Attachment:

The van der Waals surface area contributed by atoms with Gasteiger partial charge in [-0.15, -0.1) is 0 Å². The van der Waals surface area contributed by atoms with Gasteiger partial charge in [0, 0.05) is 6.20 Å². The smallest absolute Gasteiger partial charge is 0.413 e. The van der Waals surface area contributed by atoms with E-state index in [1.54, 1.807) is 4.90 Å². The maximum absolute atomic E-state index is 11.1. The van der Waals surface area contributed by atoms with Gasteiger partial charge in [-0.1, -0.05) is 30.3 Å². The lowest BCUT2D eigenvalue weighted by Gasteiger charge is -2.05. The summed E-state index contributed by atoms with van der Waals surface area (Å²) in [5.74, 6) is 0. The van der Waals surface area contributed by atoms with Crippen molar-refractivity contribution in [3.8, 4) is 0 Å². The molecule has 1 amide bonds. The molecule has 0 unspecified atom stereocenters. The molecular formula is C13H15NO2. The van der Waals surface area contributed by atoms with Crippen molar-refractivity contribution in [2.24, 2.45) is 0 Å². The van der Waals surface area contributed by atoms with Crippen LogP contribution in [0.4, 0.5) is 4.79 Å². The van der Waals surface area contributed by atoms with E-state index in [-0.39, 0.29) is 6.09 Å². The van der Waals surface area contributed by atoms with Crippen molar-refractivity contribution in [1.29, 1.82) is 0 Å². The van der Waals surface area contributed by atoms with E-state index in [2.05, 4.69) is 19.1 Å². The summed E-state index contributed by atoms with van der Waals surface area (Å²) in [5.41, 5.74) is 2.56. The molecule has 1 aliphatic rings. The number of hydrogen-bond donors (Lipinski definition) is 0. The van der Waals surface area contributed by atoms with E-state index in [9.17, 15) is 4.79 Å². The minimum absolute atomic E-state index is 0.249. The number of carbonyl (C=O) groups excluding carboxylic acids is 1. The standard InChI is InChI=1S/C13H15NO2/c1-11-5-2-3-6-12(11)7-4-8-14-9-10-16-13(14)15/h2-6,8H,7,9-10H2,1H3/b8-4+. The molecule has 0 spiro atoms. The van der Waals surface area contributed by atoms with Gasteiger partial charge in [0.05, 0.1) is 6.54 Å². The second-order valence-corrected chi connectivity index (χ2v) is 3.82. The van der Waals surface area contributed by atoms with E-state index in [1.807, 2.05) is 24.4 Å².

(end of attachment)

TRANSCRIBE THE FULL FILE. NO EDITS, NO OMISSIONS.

The van der Waals surface area contributed by atoms with Gasteiger partial charge in [-0.15, -0.1) is 0 Å². The van der Waals surface area contributed by atoms with Gasteiger partial charge in [0, 0.05) is 6.20 Å². The smallest absolute Gasteiger partial charge is 0.413 e. The van der Waals surface area contributed by atoms with E-state index in [1.54, 1.807) is 4.90 Å². The maximum absolute atomic E-state index is 11.1. The van der Waals surface area contributed by atoms with Gasteiger partial charge in [-0.1, -0.05) is 30.3 Å². The lowest BCUT2D eigenvalue weighted by Gasteiger charge is -2.05. The summed E-state index contributed by atoms with van der Waals surface area (Å²) in [5.74, 6) is 0. The van der Waals surface area contributed by atoms with Crippen molar-refractivity contribution in [3.8, 4) is 0 Å². The molecule has 1 amide bonds. The molecule has 0 unspecified atom stereocenters. The molecular formula is C13H15NO2. The van der Waals surface area contributed by atoms with Crippen molar-refractivity contribution in [2.24, 2.45) is 0 Å². The van der Waals surface area contributed by atoms with Crippen LogP contribution in [0.4, 0.5) is 4.79 Å². The van der Waals surface area contributed by atoms with E-state index in [-0.39, 0.29) is 6.09 Å². The van der Waals surface area contributed by atoms with Crippen molar-refractivity contribution in [1.29, 1.82) is 0 Å². The van der Waals surface area contributed by atoms with E-state index in [2.05, 4.69) is 19.1 Å². The summed E-state index contributed by atoms with van der Waals surface area (Å²) in [5.41, 5.74) is 2.56. The molecule has 1 aliphatic rings. The number of hydrogen-bond donors (Lipinski definition) is 0. The van der Waals surface area contributed by atoms with E-state index in [9.17, 15) is 4.79 Å². The minimum absolute atomic E-state index is 0.249. The number of carbonyl (C=O) groups excluding carboxylic acids is 1. The standard InChI is InChI=1S/C13H15NO2/c1-11-5-2-3-6-12(11)7-4-8-14-9-10-16-13(14)15/h2-6,8H,7,9-10H2,1H3/b8-4+. The molecule has 0 spiro atoms. The van der Waals surface area contributed by atoms with Gasteiger partial charge in [0.05, 0.1) is 6.54 Å². The second-order valence-corrected chi connectivity index (χ2v) is 3.82. The van der Waals surface area contributed by atoms with E-state index in [1.807, 2.05) is 24.4 Å².